Why You Should Never Make (or Even Buy) a Male-to-Male Extension Cord

Why You Should Never Make (or Even Buy) a Male-to-Male Extension Cord
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A recent Consumer Product Safety Commission alert is urging people to not use male-to-male power chords. In spite of being illegal, the product is available online with the supposed use to feed electricity from a generator into a building’s main power system. The consequences of doing so, however, could be dire. Many hardware stores have also warned consumers over the years that male-to-male “adapters” for things like holiday lights are unsafe, but sometimes these admonitions go unheeded, resulting in preventable accidents.

The risk of shock and electrocution

Once a cord is plugged into a power source, the other end of it becomes “live,” and with a male-to-male connector, the metal tines of the plug become electrified and cause a serious shock risk. The ends will also electrify any conductive object they come in contact with, including household objects made from metal. That means that if you come in contact with a live cord, you could get 120v worth of a shock–enough to kill you under the right circumstances. If the live end of the cord isn’t attached to a breaker or any other safety shutoff, the electricity won’t stop once the circuit is overloaded, so the potential for electrocution under these circumstances is greater than under normal conditions.

The risk of fire

Unfortunately, electric shock is only one of many ways that a double-male extension cord can harm you. If you’re using it to try and electrify your home’s system with a generator, it will be running for at least some of the way in the opposite of its intended direction. That means that safety features like circuit breakers will be bypassed and can cause a fire, resulting in catastrophic damage to the building it’s plugged into, not to mention serious injury or death to anyone inside. A fire can also start at the generator if the power is restored while it’s connected to the house, resulting in a generator fire with lots of fuel to burn.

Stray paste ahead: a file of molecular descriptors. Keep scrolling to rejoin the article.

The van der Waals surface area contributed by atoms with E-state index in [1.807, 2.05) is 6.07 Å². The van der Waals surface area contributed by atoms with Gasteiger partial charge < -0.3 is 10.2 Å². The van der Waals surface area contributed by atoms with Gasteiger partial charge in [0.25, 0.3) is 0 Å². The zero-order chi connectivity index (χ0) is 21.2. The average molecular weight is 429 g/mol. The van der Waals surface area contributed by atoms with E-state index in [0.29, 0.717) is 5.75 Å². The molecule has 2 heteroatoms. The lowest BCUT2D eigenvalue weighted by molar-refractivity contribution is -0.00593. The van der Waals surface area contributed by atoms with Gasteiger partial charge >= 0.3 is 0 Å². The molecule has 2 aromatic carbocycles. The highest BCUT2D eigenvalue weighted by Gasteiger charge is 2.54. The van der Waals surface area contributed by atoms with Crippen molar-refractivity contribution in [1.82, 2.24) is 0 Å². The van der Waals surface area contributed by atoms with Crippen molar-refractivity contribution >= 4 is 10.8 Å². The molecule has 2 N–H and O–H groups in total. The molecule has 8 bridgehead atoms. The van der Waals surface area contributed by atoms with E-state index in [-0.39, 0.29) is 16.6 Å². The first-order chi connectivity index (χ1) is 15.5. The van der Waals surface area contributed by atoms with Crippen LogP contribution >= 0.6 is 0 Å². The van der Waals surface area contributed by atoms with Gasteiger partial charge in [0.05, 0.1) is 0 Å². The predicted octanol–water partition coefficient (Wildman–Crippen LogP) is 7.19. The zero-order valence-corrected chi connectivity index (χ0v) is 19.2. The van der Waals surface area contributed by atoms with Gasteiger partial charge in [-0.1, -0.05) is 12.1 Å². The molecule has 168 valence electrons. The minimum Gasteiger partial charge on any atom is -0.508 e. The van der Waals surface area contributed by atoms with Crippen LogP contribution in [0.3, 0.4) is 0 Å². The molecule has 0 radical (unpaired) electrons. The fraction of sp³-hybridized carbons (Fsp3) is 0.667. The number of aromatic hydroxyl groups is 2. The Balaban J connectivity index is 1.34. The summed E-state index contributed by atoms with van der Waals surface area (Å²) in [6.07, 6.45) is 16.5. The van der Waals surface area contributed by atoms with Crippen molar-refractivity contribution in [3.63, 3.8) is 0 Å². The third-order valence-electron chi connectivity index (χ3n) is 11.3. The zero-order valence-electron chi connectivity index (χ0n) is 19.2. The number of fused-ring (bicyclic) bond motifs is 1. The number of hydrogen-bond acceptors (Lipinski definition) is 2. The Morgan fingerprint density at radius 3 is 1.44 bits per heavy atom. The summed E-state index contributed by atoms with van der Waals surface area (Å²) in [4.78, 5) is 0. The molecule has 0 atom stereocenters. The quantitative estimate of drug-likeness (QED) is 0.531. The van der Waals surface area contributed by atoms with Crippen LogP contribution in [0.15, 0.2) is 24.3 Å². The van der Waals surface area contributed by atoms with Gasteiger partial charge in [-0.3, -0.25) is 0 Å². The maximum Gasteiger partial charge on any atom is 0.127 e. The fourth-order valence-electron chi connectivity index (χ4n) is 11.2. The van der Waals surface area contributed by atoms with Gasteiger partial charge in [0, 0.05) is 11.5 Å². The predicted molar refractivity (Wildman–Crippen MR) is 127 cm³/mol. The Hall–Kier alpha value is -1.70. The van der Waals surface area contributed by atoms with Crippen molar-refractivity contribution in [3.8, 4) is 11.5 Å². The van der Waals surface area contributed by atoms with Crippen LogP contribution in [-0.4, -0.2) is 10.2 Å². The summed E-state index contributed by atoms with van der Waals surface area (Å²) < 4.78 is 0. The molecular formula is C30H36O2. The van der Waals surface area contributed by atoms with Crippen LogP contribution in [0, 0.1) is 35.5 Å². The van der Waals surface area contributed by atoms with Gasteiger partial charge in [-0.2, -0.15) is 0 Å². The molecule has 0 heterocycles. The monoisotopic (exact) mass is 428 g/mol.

The risk for utility crews

Bypassing the standard safety systems isn’t only dangerous to those on the property using the generator. Utility workers who are trying to restore power to an area experiencing an outage are also in danger, as the power lines they’re working on can become unexpectedly electrified. Even if you turn off the main breaker to your home while the generator is in use, without a proper safety system in place the breaker can be accidentally switched back on.

The risk of carbon monoxide poisoning

Another hidden danger of using a short, double-ended adapter like the ones being sold online to power generators is one you might not have considered: The Consumer Product Safety Commission warns that gas-powered generators running so close to your home might increase your risk of carbon monoxide poisoning due to the fumes from the generator.

Always leave wiring to the pros

The best practice, obviously, is to leave home wiring to the pros. While an adapter might seem like the perfect fix for a wrong-direction string of Christmas lights, the possibility of the male end being exposed while still connected to the outlet makes this plan more danger than it’s worth. Keep yourself and your neighbors safe by never using these dangerous adapters unless you’re a certified electrician.

 

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